Cham Joof joined the Radio Gambia as a freelance broadcaster in 1968.[3] During his time at Radio Gambia, he was appointed Director of Programme, and spearheaded a radio programme called Chossani Senegambia (the history of Senegambia) with veteran presenters like Alhaji Assan Njie, Alhaji Mansour Njie, etc. The pre-recorded programme was a collaboration effort between Radio Gambia and Radio Senegal. Both radio stations planned for the programme to go live at the same time and date so that Gambian and Senegalese listeners can listen to it at the same time. Cham Joof and his team of journalists travelled throughout the Gambia and Senegal interviewing the elders to narrate the history of Senegambia. In many cases, Senegalese historians made live appearances to Radio Gambia studio and vice-versa.[18][19] Cham Joof was an advocate for the revival of Senegambian culture and local languages, and by 1974 was appointed head of local languages. He retired from broadcasting in 1982.[3]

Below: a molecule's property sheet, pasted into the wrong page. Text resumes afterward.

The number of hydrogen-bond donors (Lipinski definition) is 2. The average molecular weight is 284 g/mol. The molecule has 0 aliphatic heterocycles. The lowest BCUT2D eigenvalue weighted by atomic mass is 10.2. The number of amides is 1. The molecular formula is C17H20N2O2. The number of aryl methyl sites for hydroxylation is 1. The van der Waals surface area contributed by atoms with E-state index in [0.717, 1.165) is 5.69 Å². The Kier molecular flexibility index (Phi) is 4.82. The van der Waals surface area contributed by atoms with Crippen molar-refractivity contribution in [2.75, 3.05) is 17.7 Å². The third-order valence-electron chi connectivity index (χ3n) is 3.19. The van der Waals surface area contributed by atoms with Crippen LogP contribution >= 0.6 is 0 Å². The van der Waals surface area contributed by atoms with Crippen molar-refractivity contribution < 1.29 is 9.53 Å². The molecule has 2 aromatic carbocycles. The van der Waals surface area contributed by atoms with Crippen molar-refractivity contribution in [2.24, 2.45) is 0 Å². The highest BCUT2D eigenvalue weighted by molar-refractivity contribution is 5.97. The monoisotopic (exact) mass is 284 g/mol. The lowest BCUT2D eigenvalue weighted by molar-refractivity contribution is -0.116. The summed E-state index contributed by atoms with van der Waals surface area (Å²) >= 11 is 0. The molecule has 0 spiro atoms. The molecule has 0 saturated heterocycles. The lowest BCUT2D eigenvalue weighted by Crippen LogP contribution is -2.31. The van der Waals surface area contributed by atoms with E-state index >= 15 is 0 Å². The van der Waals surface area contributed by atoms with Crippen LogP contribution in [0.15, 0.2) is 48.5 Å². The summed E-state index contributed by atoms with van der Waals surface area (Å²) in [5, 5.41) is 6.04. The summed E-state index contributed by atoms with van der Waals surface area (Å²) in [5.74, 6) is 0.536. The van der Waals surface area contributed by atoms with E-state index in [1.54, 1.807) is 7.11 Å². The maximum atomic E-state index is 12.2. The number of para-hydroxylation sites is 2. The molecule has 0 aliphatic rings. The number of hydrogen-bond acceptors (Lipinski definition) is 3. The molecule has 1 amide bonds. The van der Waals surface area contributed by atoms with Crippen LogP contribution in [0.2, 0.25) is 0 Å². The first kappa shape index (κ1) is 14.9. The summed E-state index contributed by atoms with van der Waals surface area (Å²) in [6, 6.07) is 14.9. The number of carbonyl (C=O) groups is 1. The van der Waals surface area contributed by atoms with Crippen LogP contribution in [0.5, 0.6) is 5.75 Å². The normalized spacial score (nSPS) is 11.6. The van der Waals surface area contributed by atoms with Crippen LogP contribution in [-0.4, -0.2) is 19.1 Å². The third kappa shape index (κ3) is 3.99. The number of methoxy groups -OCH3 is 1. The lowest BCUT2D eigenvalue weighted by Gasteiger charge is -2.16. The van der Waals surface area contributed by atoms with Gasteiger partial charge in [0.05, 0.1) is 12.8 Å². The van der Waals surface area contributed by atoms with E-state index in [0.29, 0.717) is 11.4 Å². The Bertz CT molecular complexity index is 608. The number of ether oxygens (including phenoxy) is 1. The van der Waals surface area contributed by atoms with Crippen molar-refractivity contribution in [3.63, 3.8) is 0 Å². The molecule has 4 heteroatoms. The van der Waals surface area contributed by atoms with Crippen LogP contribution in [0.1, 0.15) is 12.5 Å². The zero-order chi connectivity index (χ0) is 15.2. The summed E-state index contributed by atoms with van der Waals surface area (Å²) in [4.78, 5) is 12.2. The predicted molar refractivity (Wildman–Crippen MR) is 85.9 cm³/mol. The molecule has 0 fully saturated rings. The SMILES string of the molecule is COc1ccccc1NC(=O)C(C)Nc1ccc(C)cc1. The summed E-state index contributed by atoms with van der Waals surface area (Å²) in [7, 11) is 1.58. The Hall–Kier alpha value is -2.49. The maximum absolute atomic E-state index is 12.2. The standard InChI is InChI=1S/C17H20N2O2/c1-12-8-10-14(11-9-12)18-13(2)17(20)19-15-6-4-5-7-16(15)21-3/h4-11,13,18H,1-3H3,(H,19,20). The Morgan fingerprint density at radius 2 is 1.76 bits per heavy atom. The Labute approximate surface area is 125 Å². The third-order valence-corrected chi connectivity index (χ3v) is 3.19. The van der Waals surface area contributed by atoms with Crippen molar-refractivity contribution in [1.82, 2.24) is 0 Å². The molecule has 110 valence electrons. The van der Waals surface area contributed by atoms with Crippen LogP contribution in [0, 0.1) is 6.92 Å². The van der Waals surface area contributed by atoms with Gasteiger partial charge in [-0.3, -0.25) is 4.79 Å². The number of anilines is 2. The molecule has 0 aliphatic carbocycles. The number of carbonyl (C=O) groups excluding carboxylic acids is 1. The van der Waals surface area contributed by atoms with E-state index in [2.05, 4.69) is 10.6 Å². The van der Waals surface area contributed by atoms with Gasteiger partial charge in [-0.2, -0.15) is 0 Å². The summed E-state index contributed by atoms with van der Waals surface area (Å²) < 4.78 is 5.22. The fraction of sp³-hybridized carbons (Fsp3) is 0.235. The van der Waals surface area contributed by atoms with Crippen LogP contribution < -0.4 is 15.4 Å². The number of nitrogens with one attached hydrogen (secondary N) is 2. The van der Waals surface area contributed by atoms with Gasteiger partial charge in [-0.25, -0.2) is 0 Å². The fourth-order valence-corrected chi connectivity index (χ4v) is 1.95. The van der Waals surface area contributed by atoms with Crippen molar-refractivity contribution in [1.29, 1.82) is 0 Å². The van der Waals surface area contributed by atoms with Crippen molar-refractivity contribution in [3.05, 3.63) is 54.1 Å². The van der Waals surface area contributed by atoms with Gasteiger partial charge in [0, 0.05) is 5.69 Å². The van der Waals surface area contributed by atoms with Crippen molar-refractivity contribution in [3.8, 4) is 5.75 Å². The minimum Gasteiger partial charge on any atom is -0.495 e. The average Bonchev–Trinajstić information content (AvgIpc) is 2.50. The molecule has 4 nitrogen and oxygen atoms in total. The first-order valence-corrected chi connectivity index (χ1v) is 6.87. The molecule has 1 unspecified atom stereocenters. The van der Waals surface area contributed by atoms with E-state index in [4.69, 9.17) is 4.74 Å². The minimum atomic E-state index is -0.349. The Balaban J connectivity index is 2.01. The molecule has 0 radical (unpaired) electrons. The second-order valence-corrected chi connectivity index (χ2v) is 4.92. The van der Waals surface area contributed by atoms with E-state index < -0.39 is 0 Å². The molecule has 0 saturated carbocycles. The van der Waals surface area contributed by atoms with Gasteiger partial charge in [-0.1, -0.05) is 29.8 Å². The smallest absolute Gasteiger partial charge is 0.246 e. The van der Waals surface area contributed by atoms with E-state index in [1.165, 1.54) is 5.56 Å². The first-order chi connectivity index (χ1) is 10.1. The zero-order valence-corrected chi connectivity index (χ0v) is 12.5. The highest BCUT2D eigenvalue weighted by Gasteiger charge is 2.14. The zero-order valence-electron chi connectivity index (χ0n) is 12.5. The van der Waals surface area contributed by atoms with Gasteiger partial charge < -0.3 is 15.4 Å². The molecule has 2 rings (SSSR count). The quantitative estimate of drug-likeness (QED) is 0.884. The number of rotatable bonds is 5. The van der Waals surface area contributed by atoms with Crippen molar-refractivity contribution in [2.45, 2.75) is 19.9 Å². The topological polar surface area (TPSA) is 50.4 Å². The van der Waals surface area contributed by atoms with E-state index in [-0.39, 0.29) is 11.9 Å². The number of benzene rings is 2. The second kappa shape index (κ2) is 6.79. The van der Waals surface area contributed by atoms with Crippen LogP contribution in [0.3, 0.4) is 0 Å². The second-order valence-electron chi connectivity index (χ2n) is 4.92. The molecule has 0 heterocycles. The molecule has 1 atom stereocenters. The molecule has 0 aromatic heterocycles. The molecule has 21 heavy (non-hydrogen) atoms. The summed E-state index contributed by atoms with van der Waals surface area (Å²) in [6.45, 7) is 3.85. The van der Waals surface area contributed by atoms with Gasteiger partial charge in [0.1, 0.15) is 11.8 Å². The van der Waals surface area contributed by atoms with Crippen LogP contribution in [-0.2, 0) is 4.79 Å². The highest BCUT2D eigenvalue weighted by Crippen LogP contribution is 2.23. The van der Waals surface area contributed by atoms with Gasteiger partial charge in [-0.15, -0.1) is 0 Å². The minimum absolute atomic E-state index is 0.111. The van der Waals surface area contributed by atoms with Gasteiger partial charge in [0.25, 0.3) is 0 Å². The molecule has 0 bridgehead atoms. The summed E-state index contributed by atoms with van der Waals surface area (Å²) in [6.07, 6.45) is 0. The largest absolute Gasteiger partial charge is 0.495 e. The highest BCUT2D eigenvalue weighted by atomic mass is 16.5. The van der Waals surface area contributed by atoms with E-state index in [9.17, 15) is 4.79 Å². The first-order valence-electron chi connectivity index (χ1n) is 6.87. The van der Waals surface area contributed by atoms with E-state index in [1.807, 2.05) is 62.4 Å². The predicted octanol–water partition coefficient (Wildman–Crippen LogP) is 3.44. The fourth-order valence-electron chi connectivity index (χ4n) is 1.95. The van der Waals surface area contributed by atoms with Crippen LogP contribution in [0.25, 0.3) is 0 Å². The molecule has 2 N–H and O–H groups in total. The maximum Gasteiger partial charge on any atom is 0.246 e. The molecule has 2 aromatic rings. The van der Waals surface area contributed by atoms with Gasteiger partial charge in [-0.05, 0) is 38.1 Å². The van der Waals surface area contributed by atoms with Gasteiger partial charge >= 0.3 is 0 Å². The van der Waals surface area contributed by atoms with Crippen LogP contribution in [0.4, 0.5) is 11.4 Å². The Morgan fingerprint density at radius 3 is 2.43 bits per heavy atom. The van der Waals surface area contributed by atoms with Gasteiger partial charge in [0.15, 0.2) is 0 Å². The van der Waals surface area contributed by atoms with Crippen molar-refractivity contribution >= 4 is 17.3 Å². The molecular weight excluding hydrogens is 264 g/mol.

Street names in Banjul[edit]

Before the street names in Banjul were changed on 22 August 1998 in an attempt to distant the City from its colonial past[20] Cham Joof was consulted to give the history of the streets in Banjul, the prominent families that dwelled in the relevant streets, their historical accounts and their importance on Senegambian history.[21]

University lecture[edit]

In his later years, Cham Joof became a part-time history lecturer at the University of the Gambia. Later on the university students went to his home to receive their lectures. He has also authored several books and manuscripts relating to the history of Gambia and Senegambia.[1]